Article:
Wednesday, January 9, 2013

Nixon 100

Sometimes, the most obvious things are worth pointing out. Richard Nixon -- born 100 years ago today -- was on a national ticket 5 times, and had he completed his second term would have held national office for 16 years. Not only that, but because his vice presidency and presidency were interrupted by Kennedy/Johnson, he first took national office in 1953 and resigned the presidency in August 1974, spanning over 20 years.

And of course Nixon was around longer than that; he became at least somewhat famous while in Congress. But Congress-famous isn't the same as national-ticket famous, or even close. I mean, Bob Dole was RNC chair for a while in the early 1970s, but I'm guessing that most Americans had never heard of him until Gerald Ford selected him as his 1976 running mate.

Nixon also almost perfectly lined up with the classic TV age, the era in which virtually every US household had a TV and virtually all of those TVs carried almost nothing but the (3) national networks, a public television station, and one independent channel -- so when the president gave a prime time speech or press conference, or when the national party conventions were on, odds are people were going to watch.

So it's not really surprising that Nixon would loom large, even without Watergate and resignation or anything else other than just running for and holding office when he did, for those who lived through that era. Including, of course, the historians and reporters who lived through that era -- and they help determine which politicians will loom large for the next generation or two. And of course in the event Nixon's career overall and his presidency in particular surely had a lot more drama than, say, George H.W. Bush's had.

I'll recommend, again, Garry Wills on Nixon, and of course the main sources for my Watergate posts: Fred Emery's Watergate; The Haldeman Diaries; and the tapes collected by Stanley Kutler in Abuse of Power. If you want to listen to White House tapes, you can go to the Miller Center; the Nixon Library has others. My latest Watergate post was a good one, just last night; and I'll also link to my quick version of what Watergate was, and to my overview of what Watergate tells us about the presidency.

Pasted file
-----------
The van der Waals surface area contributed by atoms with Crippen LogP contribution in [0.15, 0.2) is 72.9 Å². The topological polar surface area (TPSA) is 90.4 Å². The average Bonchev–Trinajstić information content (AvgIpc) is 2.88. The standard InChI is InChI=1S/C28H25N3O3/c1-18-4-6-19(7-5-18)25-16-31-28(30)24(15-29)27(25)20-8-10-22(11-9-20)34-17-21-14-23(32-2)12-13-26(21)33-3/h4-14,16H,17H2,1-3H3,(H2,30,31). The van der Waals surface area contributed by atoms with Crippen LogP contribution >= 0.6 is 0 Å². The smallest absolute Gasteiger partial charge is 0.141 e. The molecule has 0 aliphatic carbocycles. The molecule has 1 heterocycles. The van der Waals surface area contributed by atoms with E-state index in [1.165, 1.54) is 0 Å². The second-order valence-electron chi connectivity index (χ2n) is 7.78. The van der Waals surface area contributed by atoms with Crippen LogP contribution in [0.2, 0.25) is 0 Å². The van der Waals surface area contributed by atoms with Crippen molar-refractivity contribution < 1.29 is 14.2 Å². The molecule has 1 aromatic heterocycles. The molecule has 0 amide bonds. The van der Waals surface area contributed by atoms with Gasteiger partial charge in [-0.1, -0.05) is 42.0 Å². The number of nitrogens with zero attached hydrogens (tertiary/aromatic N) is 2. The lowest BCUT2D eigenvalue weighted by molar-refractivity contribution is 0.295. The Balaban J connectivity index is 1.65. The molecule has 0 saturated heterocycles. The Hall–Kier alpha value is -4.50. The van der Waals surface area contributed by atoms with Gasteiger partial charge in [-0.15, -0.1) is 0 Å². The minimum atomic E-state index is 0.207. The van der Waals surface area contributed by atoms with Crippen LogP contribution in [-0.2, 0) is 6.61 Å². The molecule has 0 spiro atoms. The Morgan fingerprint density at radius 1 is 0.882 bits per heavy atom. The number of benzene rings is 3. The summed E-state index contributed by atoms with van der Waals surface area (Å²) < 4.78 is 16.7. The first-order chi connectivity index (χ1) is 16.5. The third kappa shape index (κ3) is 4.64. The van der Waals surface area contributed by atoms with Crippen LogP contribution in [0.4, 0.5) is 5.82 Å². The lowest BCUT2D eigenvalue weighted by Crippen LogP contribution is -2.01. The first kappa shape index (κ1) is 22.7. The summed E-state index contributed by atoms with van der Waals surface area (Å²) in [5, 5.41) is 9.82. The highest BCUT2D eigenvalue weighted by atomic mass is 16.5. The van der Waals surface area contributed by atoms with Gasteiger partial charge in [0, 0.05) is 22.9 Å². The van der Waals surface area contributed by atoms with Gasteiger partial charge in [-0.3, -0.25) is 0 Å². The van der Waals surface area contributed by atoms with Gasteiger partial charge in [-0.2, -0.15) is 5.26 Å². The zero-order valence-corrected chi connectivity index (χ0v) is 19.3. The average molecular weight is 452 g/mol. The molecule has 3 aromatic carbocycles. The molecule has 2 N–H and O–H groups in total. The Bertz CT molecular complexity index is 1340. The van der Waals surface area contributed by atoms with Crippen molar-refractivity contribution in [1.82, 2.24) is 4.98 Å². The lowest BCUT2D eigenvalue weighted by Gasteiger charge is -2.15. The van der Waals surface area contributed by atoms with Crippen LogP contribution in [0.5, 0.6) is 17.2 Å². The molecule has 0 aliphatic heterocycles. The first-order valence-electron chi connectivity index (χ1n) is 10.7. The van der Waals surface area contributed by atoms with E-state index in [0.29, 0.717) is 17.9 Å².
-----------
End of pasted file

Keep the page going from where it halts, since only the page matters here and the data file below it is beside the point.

1. Just to give the younger listeners a taste of what the times were like, I grew up in Whittier California, back when Nixon was Vice-president. I was probably in sixth grade for the 1960 Nixon-Kennedy election, and even though my parents hung out with a fairly liberal cohort, there was very little election talk among parents (that I ever noticed), no deep disapproval of Eisenhower and Nixon, certainly nothing like the hatred of GW Bush that grew in liberal circles under his years. Button-wearing and bumper-stickers were much less normal than they have since become.

    The eye-opening moment for my 10-yr old self was when I met a teacher from my school in some non-school context and she was wearing a big Kennedy button. I was in shock, since her name was Mrs. Nixon my childish self had naturally assumed she would support him! We had a five minute conversation on this, I forget the reasons she gave for her choice however I was reading the newspapers daily by this time and it matched up with things I'd seen there, overall it was one of my first big lessons in understanding that human motivations are more deep and mysterious than cartoon-ish assumptions.

  2. Here's some pics you might like:


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